Children copy the behaviours of others. Your children will pick up eating behaviours exhibited by parents, siblings, other family members and friends so try to be a positive role model for your child by eating and enjoying regular meals with them if possible.
Give children child-sized portions
For parents who are limiting their own calorie intake or portion size, they may lose sight of what is an appropriate portion for their growing child. It is important to give children suitable portions, rather than those that are too large or too small. Guidance on portion size can be found here: http://www.nhs.uk/change4life/Documents/pdf/Step_By_Step_Me_Size_Meals.pdf or here: http://www.nhs.uk/change4life/pages/kids-portion-size-tips.aspx. As a general rule, a portion of fruit or vegetables is the same size as a person’s palm. So, a child-size portion of peas on a dinner plate should be the same size as your child’s palm. Offer a healthy, balanced diet
Children and adults need a nutritious, balanced diet for optimal development and health. Try to ensure that you are giving your children meals that include: fruit and vegetables; starchy foods (e.g., rice, pasta, bread, potatoes); meat, fish, eggs and beans; milk and dairy foods; and moderate amounts of food containing fat and sugar (see here: http://www.nhs.uk/Livewell/Goodfood/Documents/Eatwellplate.pdf). Don’t cut food groups out of your child’s diet (unless they have an allergy / intolerance) and do try to offer a variety of foods across mealtimes.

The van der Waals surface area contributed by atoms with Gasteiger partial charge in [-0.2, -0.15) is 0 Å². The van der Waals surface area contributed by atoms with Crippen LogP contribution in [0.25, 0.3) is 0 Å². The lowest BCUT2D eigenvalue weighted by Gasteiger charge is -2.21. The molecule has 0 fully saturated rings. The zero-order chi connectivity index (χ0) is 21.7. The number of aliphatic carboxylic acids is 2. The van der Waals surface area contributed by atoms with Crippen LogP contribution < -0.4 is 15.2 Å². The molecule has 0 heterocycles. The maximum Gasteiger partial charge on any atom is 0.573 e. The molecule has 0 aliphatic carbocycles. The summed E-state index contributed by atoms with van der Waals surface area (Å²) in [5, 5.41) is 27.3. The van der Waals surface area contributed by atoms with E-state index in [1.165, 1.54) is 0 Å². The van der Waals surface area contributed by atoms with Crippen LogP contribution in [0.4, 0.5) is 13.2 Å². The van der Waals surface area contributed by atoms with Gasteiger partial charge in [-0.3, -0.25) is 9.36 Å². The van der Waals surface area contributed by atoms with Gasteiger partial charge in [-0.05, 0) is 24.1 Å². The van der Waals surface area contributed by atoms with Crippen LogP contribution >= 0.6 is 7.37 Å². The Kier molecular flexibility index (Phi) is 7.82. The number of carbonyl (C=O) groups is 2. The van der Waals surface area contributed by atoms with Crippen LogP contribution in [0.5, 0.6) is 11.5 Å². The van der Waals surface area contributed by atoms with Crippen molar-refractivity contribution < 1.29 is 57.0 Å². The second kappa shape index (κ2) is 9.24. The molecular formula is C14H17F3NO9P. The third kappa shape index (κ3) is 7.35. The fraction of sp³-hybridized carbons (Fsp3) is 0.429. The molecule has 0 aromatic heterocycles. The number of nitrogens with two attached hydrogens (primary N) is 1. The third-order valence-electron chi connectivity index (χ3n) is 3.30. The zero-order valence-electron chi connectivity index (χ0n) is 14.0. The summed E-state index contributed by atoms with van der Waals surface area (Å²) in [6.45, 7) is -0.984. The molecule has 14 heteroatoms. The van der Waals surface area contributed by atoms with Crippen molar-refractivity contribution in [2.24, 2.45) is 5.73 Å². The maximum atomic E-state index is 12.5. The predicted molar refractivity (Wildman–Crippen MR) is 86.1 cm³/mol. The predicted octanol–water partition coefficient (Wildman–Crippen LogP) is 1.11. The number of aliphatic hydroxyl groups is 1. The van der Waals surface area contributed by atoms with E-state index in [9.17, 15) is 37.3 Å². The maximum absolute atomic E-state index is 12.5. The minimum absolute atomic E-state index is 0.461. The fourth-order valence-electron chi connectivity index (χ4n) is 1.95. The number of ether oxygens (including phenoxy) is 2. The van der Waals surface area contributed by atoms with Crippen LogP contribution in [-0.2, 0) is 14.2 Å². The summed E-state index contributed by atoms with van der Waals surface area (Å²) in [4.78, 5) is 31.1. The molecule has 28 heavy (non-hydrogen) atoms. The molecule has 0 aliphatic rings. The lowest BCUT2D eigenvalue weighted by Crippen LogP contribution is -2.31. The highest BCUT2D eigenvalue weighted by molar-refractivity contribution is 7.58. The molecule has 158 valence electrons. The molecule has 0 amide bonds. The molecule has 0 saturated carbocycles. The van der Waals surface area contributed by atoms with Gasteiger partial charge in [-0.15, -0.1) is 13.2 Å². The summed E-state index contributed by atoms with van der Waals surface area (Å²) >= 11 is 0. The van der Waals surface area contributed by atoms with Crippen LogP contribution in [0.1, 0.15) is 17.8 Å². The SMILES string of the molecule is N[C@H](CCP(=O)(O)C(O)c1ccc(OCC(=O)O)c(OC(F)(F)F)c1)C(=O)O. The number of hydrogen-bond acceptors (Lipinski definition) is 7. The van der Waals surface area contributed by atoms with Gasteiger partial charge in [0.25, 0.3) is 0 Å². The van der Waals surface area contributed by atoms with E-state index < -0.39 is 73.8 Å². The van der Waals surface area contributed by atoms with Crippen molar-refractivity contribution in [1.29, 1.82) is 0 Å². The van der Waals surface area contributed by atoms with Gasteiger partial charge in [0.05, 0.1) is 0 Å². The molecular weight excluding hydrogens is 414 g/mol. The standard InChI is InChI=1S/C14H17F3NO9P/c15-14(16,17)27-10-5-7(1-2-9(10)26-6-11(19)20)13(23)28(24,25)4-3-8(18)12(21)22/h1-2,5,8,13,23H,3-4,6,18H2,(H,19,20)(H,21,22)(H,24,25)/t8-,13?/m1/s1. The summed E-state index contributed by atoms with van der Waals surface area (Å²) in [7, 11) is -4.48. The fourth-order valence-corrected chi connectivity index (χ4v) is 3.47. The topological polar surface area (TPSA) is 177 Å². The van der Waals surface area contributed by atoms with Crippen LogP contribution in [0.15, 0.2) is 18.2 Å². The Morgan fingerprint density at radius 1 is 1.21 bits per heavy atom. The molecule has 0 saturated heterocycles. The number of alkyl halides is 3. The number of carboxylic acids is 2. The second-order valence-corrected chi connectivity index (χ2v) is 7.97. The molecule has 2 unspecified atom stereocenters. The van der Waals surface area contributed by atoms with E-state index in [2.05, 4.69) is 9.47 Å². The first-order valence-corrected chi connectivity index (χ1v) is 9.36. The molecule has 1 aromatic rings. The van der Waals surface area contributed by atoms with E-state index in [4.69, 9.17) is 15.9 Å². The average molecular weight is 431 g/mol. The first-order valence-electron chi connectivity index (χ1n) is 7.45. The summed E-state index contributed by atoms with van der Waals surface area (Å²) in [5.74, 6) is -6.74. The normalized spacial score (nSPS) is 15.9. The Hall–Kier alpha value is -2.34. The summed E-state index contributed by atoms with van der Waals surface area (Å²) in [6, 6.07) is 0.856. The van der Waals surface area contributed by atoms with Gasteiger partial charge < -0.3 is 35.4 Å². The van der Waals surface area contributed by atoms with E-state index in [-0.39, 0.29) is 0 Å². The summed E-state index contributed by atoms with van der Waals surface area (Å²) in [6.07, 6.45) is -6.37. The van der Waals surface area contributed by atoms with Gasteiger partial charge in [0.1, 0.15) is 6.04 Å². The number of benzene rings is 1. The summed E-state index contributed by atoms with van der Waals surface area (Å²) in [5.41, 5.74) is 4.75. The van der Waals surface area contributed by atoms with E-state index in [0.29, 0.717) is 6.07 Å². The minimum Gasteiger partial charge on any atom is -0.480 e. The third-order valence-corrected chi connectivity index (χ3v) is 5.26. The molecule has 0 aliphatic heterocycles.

Ensure that children have three meals a day, as well as healthy snacks. Research suggests that breakfast is particularly important for school children as it provides them with energy required for the day. Listen to your child
Children are good regulators of their own levels of hunger and fullness. They will tell you when they are hungry and full. If they are often still hungry 20 minutes after finishing their meal, it may be that the portion size is too small for them.
Try not to be too controlling2-5
Parents may feel that their child needs to eat all the food on their plate in order to be healthy. Avoid pressuring or forcing your child to eat more than he/she wishes. Pressuring children to eat food can result in the food becoming less liked and children eating less of that food. If your child tells you he/she is full, they probably are.
Try not to overly restrict your child’s access to (unhealthy) foods. Limiting children’s intake of foods can unintentionally make these foods seem more desirable and children may then eat more of these foods if given free access to them (e.g., at parties).
Everything in moderation. Keeping track of what your child eats is good parenting and ensuring that your child eats a balanced diet is encouraged. However, it is important to offer your child a balance of foods from all the food groups to ensure healthy growth and development. Above all remember that food is a fuel. Your child requires a healthy, balanced diet and regular meals and snacks in order to grow and remain healthy.
This information sheet has been produced by Dr Emma Haycraft, Dr Claire Farrow, Prof Jon Arcelus & Prof Caroline Meyer from Loughborough University Centre for Research into Eating Disorders, and has been endorsed by Beat and the Leicester Eating Disorder Service. 1 Palfreyman,
Haycraft & Meyer (in press). Maternal & Child Nutrition; 2 Blissett, Meyer & Haycraft (2006). Appetite, 47, 212-9; 3 Haycraft & Blissett (2008). Eating Behaviours, 9, 484-92; 4 Farrow & Blissett (2008). Pediatrics, 121, 1-6; 5 Farrow et al. (2009). Appetite, 52, 307-312.